So, with that said, I would have considered myself emerging because, even though I was exhbiting and producing for twenty years, it was not my main focus.

Well, I'm not emerging by the current definitions. The emphasis in Pittsburgh is focused exclusively on the under-40 crowd or the late-career established artist. The definition for emerging that I have heard here is an artist who is within ten years of achieving their degree. At least, that is the criteria the Pittsburgh Center for the Arts uses as the cut-off for their emerging artist of the year selection.

I think that the appeal of young artists began as an interest in fresh work by naive artists. Youth has the tendency to state the obvious, which can be refreshing. At first glance, these works seem to fall into social/political commentary or observation of humanity. In a lot of cases, I find that I am mistaken and seem to be attributing qualities to the works that are of my own manufacture. On closer examination, many of these young artists are working in an insular and exclusionary manner, referencing trends within their own circles of experience. Many produce works that appear to be autobiographical. What at first appears to be an observation about human nature upon closer inspection reveals itself to be a conglomeration of images from a limited culture.

This trend is highly disturbing in so far as it reflects the limitations of our current social dynamics. Our social circles seem to be homogenous, showing a distinct lack of intercourse with members of other economic, career or ethnic communities. Young artists seem to be participating in this dynamic, embracing only their own peers and forsaking the world that exists beyond the surface of their own skins.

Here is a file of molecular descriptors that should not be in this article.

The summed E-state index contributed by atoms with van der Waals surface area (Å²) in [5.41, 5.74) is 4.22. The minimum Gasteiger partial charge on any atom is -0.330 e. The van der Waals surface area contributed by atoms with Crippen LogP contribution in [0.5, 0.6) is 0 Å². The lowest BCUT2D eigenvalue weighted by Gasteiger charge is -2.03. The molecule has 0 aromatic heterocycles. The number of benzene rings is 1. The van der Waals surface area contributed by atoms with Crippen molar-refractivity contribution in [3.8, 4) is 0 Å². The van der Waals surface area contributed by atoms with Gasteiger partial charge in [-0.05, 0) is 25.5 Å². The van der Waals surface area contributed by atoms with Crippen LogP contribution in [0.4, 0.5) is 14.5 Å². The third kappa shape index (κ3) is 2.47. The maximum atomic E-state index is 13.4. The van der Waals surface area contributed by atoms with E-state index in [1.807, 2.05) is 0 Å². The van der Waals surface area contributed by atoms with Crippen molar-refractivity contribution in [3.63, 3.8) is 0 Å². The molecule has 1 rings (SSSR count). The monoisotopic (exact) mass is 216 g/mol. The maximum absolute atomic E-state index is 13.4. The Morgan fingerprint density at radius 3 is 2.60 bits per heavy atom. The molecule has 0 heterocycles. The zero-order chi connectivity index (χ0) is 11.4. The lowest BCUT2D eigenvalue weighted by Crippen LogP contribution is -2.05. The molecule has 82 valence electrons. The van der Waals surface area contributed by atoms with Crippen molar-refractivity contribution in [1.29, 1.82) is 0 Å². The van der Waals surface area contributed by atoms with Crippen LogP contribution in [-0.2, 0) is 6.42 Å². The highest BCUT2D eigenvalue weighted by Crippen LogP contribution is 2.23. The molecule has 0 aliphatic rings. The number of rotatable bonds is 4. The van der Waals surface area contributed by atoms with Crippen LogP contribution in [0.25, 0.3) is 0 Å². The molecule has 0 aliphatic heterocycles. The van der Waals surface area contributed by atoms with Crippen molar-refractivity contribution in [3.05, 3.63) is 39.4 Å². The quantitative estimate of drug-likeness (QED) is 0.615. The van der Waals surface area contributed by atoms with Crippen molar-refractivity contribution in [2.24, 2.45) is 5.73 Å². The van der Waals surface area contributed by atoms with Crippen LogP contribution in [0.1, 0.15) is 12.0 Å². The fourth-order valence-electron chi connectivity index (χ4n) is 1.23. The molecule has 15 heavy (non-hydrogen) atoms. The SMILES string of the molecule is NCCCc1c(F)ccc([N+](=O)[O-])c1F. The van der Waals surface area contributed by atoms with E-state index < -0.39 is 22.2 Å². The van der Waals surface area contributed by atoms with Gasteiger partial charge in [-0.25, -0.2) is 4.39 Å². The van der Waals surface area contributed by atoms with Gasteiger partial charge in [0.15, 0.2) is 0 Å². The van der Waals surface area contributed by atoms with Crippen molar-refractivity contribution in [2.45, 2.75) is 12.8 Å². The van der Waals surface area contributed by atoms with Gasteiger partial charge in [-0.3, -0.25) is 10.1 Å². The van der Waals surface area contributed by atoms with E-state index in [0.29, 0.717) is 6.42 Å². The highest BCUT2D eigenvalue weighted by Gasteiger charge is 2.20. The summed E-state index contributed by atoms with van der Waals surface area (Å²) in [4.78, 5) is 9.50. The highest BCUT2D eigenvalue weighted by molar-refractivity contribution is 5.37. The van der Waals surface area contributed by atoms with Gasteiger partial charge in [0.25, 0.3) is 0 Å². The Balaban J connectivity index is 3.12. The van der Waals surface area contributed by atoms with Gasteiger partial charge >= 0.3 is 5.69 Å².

Wednesday, April 12, 2006

My fingers are sore

I was working on installing the April exhibit at Digging Pitt Gallery today. Since this is a flat file gallery, the director slotted this month for a show curated from the flat files. All of the selected works are on paper. The works included drawings, collage, photography and prints.

Everything was installed with push pins, which is why my fingers are sore. Have you ever seen a show installed this way? It looks really cool; the works look like holes in the walls. Well, some of them do.

I especially like the works we installed of Kate Temple and Jason Seder. Very different aesthetics, but both are really exceptional printmakers.

But my fingers really are sore.

Tuesday, April 11, 2006

One good thing

On the corner of 44th and Butler streets...

A crossing guard was helping grade school children across the street. She cheerfully called out "Only one more day, my kids!" to each group as she shepharded them accross. She even complimented me on my street crossing skills. Even though we are probably just a couple years apart in age, I found myself caught up in her pleasure.

Sometimes, Pittsburgh strikes me as an antique town. So many people in my neighborhood know me. And I know so many of them. It's getting warmer. Soon, everybody on my block will be sitting on their stoops in the evening. It can take an hour to walk this block on a nice evening. Stopping to talk to Denise and Sandy, Beverly or Chrissy.

I can hardly wait.

Sunday, April 09, 2006

Something silly to start off with

Okay, i thought that this was a pretty funny little film...


I have gotten really addicted to You Tube lately. probably more than I should. But really, what a wonderfully intimate look into people. I mean, there are flicks on here of people eating corn dogs, you know?